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Hope in healthcare

The health sector in Pakistan is facing a systematic collapse owing to the lack of state-of-the-art technology, adequate manpower and funding. The mere survival of Pakistan’s healthcare system itself holds miraculous happenings. Thousands of patients are estimated to visit out-patient departments and the emergency rooms (ERs) of government hospitals on a daily basis.

On an average, one in every 10 patients visiting ERs need to be taken care of at intensive care units (ICU). A hospital’s most critical patients can be found in ICUs battling between life and death and the state of these facilities is a tale of endless sorrow and grief.

Intensivists or critical care specialists are the physicians taking care of the critically ill in ICUs. These come from a pool of anesthesiologists, pulmonologists and specialists in internal medicine. Currently, only a few hospitals have trained intensivists.

Both public and private sector hospitals face a blatant lack of trained and qualified nursing staff as well as sufficient beds at ICUs. The number of surgical ICU beds at the Holy Family Hospital is as low as six whereas the medical ICU beds amount to at least 10. Ventilators share almost similar figures. The Benazir Bhutto Hospital has an even lower number of beds. According to recommendations from Britain, the number of beds at ICUs should ideally be six percent of the hospital beds. WHO recommends a 50:1 ratio of the general ward to ICU beds and a trained nurse for every ICU bed. But official reports in Pakistan say that, at present, one nurse is staffed for four patients in both private and public hospital ICUs. Moreover, private tertiary care hospitals have high charges for intensive and critical care units, with medical bills hitting a booming Rs100,000 mark for severely ill patients.

The 2017 census has shown that the population of Pakistan – excluding Gilgit-Baltistan and Azad Jammu and Kashmir – to be over 20 crore – a 57 percent increase since the 1998 census. Since the last census, Punjab has undergone a major population explosion but only a handful of new hospitals have opened up. The number of beds may have witnessed a benign increase. But the doctor-patient and population-bed ratios have worsened far beyond what previously was recorded.

Treating common non-malignant diseases has become a demanding task as it requires dynamic management involving meticulous attention to detail, rapid testing and interventions. All this requires a certain level of skills, which only a few individuals called intensivists possess. This leads to the burden being shared between registrars, postgraduate trainees and even house officers to provide 24-hour care to the critically ill at ICUs. Often the facility of urgent testing like CT scans, MRIs and ABGs (blood test) is not available. Immunological diseases require high-tech machines which are either not available or overused. They are often out of order.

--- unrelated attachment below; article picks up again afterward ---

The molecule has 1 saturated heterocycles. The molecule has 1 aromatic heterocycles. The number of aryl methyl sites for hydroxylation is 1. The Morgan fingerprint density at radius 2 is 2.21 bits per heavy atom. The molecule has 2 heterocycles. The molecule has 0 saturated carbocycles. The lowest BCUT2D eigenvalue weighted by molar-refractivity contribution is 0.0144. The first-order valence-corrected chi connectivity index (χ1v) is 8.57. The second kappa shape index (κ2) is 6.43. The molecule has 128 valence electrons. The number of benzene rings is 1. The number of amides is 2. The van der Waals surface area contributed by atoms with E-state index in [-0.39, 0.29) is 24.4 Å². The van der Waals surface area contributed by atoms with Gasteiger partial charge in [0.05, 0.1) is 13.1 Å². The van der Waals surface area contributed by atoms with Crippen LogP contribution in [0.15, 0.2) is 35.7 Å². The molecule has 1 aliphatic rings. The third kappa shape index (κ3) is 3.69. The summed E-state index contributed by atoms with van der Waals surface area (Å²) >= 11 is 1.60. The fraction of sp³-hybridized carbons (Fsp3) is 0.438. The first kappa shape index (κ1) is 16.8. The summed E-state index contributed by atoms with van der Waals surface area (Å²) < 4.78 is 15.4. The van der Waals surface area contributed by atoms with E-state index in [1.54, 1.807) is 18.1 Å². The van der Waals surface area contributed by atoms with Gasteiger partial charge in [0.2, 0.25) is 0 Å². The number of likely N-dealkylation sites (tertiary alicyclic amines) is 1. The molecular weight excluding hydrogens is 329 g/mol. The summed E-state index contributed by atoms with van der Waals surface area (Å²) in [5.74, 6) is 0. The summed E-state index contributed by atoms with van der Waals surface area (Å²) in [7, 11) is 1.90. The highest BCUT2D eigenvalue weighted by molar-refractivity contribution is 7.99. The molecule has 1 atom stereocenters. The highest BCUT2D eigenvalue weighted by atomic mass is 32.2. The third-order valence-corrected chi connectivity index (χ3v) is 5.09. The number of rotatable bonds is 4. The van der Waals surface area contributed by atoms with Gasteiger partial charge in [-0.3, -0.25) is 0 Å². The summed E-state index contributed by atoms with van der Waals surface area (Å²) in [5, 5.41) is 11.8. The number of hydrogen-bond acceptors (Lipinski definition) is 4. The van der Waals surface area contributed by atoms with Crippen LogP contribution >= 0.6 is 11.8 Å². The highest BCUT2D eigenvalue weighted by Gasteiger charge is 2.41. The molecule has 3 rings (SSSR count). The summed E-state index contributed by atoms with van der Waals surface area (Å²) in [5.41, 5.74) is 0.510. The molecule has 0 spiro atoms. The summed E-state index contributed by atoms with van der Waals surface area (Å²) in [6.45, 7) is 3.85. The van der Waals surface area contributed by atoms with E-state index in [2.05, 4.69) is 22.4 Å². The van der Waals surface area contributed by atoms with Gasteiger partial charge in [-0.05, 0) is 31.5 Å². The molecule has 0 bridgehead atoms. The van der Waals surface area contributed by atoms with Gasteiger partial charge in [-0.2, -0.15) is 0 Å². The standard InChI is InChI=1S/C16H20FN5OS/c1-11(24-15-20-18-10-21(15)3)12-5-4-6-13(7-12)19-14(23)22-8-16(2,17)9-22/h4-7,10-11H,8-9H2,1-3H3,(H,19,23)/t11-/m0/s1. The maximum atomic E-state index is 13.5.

Anesthesiologists – owing to their extensive medical knowledge and training in clinical physiology, pharmacology and resuscitation – are uniquely qualified to coordinate the care of patients at ICUs. They also possess the technical expertise to deal with emergencies by providing airway management, cardiopulmonary resuscitation, advanced life support and pain control.

Only 17 anesthesiologists cleared the Fellowship of the College of Physicians and Surgeons (FCPS) Part-II examination in the 51st session of the College of Physicians and Surgeons Pakistan (CPSP) and just two doctors graduated in critical care as super specialty (second fellowship) doctors. Regular announcements are made by the Punjab government for the increased need of anesthesiologists – even those with a simple diploma of one year are in demand. A low number of graduates from rigorous training programmes only adds insult to injury.

The amount of effort that goes into preparing skilled anesthesiologists or intensivists is astounding. Recently, three young anesthesiologists were reported to have suffered cardiac arrests in major tertiary setups. The stressful ICU conditions they work in must be acknowledged not only by the medical fraternity but also by the relevant authorities. Anesthesiologists and psychiatrists have the highest suicide rates in Western societies, with the average lifespan of anesthesiologists being 10 years less than other physicians.

Perhaps a lesson could be drawn from two stalwarts in Karachi who refrain from beating the drum and instead focus solely on providing optimal critical care facilities. These are the Jinnah Postgraduate Medical Centre, which provide free-of-charge treatment in its 60-bed intensive care facility, and Civil Hospital, which renders free treatment in its three separate surgical, medical and neurological critical care units.

If the current scenario prevails, any hope of the health sector being revamped stands shattered. The concerned authorities should consider every specialty according to its demands and needs. At ICUs the margin between life and death is nominal. Alleviating the standards of such facilities can tilt the balance in favour of life.

The writers are medical doctors based in Islamabad.

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